Device drivers are an important component of Windows. They tell the Operating System how to operate a particular hardware device. The drivers are a bridge of communication between the software Operating System and the hardware. Without drivers installed, Windows will not be able to communicate with the hardware.
Windows 10 comes with a collection of trusted driver packages of the most common hardware from Microsoft and third-party vendors. This is called the Driver Store.
Windows 10 saves all the drivers inside of this folder called DriverStore. Its exact location is:
Since the files inside this folder are critical for system functioning, it is advisable not to touch the folder.
When to delete old drivers?
Over time, Windows will keep on installing device drivers for all new hardware plugged into the PC like printers, USB devices, monitors, etc.
If new drivers are available for a particular device, Windows will automatically try to download and install the latest version through Windows Update.
There is one caveat to this. While Windows keeps on adding and installing new drivers, it will not delete the old ones. The old drivers keep on taking up hard drive space and eventually will fill up the system drive.
This is when you should worry about deleting old drivers from the system to free up disk space from the system volume. There are a few ways to clean up the old drivers safely. We will discuss each method step by step.
Cleanup old driver versions using Storage Sense or Disk Cleanup
Windows 10 comes with Storage Sense option which can automatically remove unnecessary files from the system drive. You can also schedule the cleanup process to keep your system tidy.
- Go to Settings (Windows key + i)
- Go to System –> Storage
- Click on Free up space now
- This will automatically scan for unnecessary files including the device driver packages which are no longer being used. Click the Remove files button when the scan is complete.
For previous versions of Windows, you can use the Disk Cleanup utility.
- Go to Run –> cleanmgr
- Disk Cleanup window will open for C drive. Click on “Clean Up System files“, and select system drives again when asked.
- Then it will calculate the free space, you can have in C drive.
- A Disk Cleanup window will open again with a list of all files you can delete to free the C drive for some extra space. Check the checkbox of “Device Driver Packages”, and press OK.
All old drivers which were present on your system will get deleted by Disk Cleanup.
Uninstall old drivers using Device Manager
The above-mentioned method does not remove all old device drivers. If we want to uninstall all the drivers for devices not currently connected to our system, we will have to manually scan through the device manager. Here’s how we do it:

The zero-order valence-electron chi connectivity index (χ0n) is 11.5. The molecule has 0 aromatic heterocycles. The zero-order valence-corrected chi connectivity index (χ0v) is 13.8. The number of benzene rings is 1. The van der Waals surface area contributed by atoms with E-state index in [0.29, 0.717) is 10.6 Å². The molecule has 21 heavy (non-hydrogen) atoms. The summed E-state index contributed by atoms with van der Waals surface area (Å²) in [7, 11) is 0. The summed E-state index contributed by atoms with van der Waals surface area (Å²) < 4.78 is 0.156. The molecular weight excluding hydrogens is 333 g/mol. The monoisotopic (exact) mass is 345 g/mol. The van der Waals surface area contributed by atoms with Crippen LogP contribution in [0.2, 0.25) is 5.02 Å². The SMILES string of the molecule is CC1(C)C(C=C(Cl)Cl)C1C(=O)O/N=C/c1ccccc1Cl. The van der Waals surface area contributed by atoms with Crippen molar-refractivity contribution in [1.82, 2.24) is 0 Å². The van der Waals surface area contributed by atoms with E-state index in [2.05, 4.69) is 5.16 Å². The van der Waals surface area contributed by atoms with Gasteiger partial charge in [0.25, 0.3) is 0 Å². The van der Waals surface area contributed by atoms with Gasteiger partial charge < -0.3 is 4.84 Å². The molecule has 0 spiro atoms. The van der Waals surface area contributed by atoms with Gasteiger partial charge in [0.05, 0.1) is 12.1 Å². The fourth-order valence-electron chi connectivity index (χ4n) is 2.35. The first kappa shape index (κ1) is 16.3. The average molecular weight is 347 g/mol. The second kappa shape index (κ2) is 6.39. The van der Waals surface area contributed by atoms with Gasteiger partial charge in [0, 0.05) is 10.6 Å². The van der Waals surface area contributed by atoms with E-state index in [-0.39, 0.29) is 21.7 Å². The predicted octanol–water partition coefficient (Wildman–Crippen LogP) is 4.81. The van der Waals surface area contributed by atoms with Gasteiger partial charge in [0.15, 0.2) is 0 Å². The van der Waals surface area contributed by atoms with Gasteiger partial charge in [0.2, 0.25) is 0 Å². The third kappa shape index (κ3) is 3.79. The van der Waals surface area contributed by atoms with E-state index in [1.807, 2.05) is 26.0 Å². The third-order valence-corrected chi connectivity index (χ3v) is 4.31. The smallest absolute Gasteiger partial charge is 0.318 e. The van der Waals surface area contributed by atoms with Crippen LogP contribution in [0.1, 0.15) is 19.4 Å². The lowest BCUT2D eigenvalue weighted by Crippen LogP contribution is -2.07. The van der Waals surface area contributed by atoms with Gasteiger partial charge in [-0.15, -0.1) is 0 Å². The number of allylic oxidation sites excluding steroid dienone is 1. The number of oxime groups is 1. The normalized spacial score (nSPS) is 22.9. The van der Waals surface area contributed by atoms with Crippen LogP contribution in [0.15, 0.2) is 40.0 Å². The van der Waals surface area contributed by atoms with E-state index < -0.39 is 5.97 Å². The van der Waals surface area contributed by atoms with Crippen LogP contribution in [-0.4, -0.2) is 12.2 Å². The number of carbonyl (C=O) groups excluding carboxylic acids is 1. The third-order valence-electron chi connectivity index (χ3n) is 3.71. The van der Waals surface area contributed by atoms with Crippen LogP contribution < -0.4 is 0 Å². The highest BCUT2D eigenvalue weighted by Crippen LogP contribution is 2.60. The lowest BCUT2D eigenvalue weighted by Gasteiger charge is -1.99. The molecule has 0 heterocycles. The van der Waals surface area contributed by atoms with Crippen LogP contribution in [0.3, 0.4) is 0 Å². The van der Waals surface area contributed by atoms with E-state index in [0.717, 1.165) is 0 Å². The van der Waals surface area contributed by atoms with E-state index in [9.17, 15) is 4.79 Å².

- Go to Device Manager (Windows key + X + M)
- From the View menu, select Show hidden devices. This will show hidden devices in the list. Hidden devices are denoted by faded icons.
- Hidden devices are the ones which are not currently connected to our system at the moment. Right-click any faded entry and select Uninstall to uninstall the device and remove its driver.
If you go to the Properties of any hidden device, you will see the following error message:
Currently, this hardware device is not connected to the computer. (Code 45)
To fix this problem, reconnect this hardware device to the computer.
Remove old and unused drivers using PowerShell script
Manually scanning through the old and unused drivers is a long and tiring process. The guys at ITBros have done a great job and created a PowerShell script to uninstall old and unused drivers automatically. Follow the instructions below to download and run the script.
- Download the PowerShell script from here:
Uninstall Old Drivers Automatically (3.4 KiB, 933 hits)
- Open PowerShell with administrative privileges.
- Run the following command to allow unsigned scripts:
Set-ExecutionPolicy -Scope Process -ExecutionPolicy Bypass
- Next, run the ps1 script downloaded from the above link.
Step no. 3 is necessary. Otherwise, you will get the following error message:
.\driver_cleanup.ps1 : File C:\users\itechtics\Desktop\driver_cleanup.ps1 cannot be loaded because running scripts is disabled on this system.
Using third-party tools
If you are not comfortable with the above-mentioned methods, you can select one of the following tools and uninstall drivers with ease. Third-party software is a preferable and safer option to use if you don’t know much about Windows drivers.
Device Cleanup Tool
Device Cleanup Tool is a very simple utility to remove non-present devices from Windows installation. It is very similar to the Windows Device Manager but lists down the non-present devices separately and will let you select all and uninstall the drivers simultaneously.
Driver Store Explorer
Driver Store Explorer is a free tool which lets you see what’s inside the DriverStore in a ‘human readable’ way. You can list all the driver packages stored in the current driver store, add/delete a driver, etc.
The biggest advantage of Driver Store Explorer is that you can sort the drivers by size. This way, you can delete the most space consuming drivers and easily recover previous system drive space.
Note: Driver Store Explorer requires .NET Framework 4 or later to run.
Driver Magician is a paid tool but it’s worth it. It is an all in one package to manage system device drivers with updating, backup, restore, and uninstalling support.
- Download Driver Magician
- Run the program and select Uninstall Drivers
- The list of drivers will appear in the right-hand pane. The ones highlighted in red can be removed safely.
As a network admin, I prefer the PowerShell method which is free and easy to replicate. I can run the PS script on any no. of systems remotely resulting in desirable consequences for all the hosts.
Which is your favorite way to clean up or remove old device drivers in Windows?